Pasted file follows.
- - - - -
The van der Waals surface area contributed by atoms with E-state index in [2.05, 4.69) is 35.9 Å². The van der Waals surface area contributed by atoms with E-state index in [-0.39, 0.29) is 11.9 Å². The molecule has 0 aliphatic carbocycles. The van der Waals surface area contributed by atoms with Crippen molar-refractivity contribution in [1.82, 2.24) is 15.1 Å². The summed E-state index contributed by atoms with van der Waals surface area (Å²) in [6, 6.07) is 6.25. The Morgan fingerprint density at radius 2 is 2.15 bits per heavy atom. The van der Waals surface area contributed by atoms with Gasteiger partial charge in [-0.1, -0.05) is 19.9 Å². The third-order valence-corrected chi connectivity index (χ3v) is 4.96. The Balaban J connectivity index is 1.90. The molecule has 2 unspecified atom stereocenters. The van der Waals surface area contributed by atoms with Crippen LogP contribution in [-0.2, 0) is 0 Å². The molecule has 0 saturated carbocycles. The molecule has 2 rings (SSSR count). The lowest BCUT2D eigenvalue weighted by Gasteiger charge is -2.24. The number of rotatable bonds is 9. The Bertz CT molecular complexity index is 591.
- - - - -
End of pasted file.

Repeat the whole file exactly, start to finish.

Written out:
The van der Waals surface area contributed by atoms with E-state index in [2.05, 4.69) is 35.9 Å². The van der Waals surface area contributed by atoms with E-state index in [-0.39, 0.29) is 11.9 Å². The molecule has 0 aliphatic carbocycles. The van der Waals surface area contributed by atoms with Crippen molar-refractivity contribution in [1.82, 2.24) is 15.1 Å². The summed E-state index contributed by atoms with van der Waals surface area (Å²) in [6, 6.07) is 6.25. The Morgan fingerprint density at radius 2 is 2.15 bits per heavy atom. The van der Waals surface area contributed by atoms with Gasteiger partial charge in [-0.1, -0.05) is 19.9 Å². The third-order valence-corrected chi connectivity index (χ3v) is 4.96. The Balaban J connectivity index is 1.90. The molecule has 2 unspecified atom stereocenters. The van der Waals surface area contributed by atoms with Crippen LogP contribution in [-0.2, 0) is 0 Å². The molecule has 0 saturated carbocycles. The molecule has 2 rings (SSSR count). The lowest BCUT2D eigenvalue weighted by Gasteiger charge is -2.24. The number of rotatable bonds is 9. The Bertz CT molecular complexity index is 591.